The Tomatometer score — based on the opinions of hundreds of film and television critics — is a trusted measurement of critical recommendation for millions of fans. It represents the percentage of professional critic reviews that are positive for a given film or television show.
From the Critics
From RT Users Like You!
The Tomatometer is 60% or higher.
The Tomatometer is below 60%.
Movies and TV shows are Certified Fresh with a steady Tomatometer of 75% or
higher after a set amount of reviews (80 for wide-release movies, 40 for
limited-release movies, 20 for TV shows), including 5 reviews from Top Critics.
Percentage of users who rate a movie or TV show positively.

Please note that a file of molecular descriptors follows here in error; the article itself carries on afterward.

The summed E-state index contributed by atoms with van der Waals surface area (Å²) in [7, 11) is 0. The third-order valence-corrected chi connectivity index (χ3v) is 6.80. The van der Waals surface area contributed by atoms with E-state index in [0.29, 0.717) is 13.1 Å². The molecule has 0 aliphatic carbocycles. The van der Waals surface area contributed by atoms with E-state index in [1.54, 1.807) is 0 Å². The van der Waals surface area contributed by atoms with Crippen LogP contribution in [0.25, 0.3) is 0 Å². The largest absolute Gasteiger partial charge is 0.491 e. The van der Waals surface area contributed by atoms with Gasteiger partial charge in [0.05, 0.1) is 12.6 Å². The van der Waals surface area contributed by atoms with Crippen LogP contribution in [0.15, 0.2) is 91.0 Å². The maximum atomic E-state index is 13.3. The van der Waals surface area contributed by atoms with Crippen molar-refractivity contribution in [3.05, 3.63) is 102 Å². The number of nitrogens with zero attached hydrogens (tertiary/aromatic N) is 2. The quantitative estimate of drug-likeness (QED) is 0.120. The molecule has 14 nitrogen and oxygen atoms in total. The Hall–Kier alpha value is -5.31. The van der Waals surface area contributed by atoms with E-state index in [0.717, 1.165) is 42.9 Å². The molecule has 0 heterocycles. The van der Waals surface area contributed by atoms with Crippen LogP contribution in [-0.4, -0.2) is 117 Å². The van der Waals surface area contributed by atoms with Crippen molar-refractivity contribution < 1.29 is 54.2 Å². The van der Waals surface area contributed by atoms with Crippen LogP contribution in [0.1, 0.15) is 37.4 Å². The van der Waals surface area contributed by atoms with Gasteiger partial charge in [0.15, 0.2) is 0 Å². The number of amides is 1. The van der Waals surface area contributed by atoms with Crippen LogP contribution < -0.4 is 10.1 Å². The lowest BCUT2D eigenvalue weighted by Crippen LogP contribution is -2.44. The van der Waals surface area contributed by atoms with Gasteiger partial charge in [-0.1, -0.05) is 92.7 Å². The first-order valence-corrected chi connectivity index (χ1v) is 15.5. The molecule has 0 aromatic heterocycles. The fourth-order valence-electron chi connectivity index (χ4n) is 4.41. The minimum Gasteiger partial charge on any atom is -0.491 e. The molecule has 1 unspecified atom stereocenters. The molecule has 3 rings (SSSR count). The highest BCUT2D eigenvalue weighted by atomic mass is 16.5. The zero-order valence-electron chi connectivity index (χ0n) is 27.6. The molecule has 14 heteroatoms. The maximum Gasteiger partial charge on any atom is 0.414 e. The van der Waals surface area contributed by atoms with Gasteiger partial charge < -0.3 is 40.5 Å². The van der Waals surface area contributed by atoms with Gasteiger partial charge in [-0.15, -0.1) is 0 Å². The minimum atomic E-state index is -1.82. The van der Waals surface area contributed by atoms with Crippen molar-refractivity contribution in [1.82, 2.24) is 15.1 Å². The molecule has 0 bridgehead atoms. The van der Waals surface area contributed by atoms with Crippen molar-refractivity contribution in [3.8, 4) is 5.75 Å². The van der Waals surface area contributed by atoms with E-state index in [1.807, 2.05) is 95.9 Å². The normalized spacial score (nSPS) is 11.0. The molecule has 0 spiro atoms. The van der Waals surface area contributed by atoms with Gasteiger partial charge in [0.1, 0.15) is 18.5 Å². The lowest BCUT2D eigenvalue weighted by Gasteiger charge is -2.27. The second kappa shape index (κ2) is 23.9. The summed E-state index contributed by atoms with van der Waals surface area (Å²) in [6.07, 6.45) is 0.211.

American director Shirley Clarke planned to become a choreographer, staging her first dance recital at age 17. But the intricate movements of her dancers led Ms. Clarke to explore the possibilities of capturing those movements on celluloid-- which in turn led her into film directing. At the time she started out (1953), Ida Lupino was Hollywood's sole female mainstream film director, but Clarke was never interested in the mainstream. She filmed several dancing short subjects for a deliberately limited audience, then applied her choreographer's skills to the rhythmic editing of her semi-documentaries Bridges Go Round (1959) and Skyscraper (1959). Always fascinated with the underside of life, Clarke scraped together funding for her first feature, The Connection (1961), a frank study of heroin addicts--so frank that it was banned by the New York State film censors. This film was something of an oddity in Ms. Clarke's career in that it combined "real" people with such familiar professional performers as William Redfield and Roscoe Lee Browne, and because its story was based on a stage play rather than growing naturally from the filmmaking process itself. Shortly after establishing her own production company (Film-Makers Cooperative), Clarke won an Oscar for her 1962 documentary Robert Frost: A Lover's Quarrel with the World which is still a staple of college literature classes. Her next feature, The Cool World (1963) was a years-before-its-time exploration of life in Harlem. Clarke's Portrait of Jason (1967), a two-hour interview with a black male prostitute, was widely reviewed by the American press, few of whom (except for the smaller, esoteric publications) found any value in it; it expectedly fared better in Europe, the birthplace of cinema verite. Though castigated for her supposedly morbid viewpoint and the lack of production polish in her films, Clarke was wooed by Hollywood in the late 1960s. Alas, neither she nor the film capital could come to terms, and the result was several bitter years of frustration (Clarke's recounting of her travails was filmed by Agnes Varda in the 1969 feature Lions Love). In the past two decades, Clarke has done her moviemaking on videotape, blazing creative trails for the MTV generation; she has also taught film courses at UCLA. A bloody but unbowed rebel, Clarke has continued to make films primarily for herself and her clique of enthusiasts. This may be why only one of Shirley Clarke's films, The Connection, is listed in the otherwise exhaustive "establishment" reference work Leonard Maltin's Movie and Video Guide. Following a protracted illness Clarke died in Boston on September 23, 1997 at age 78.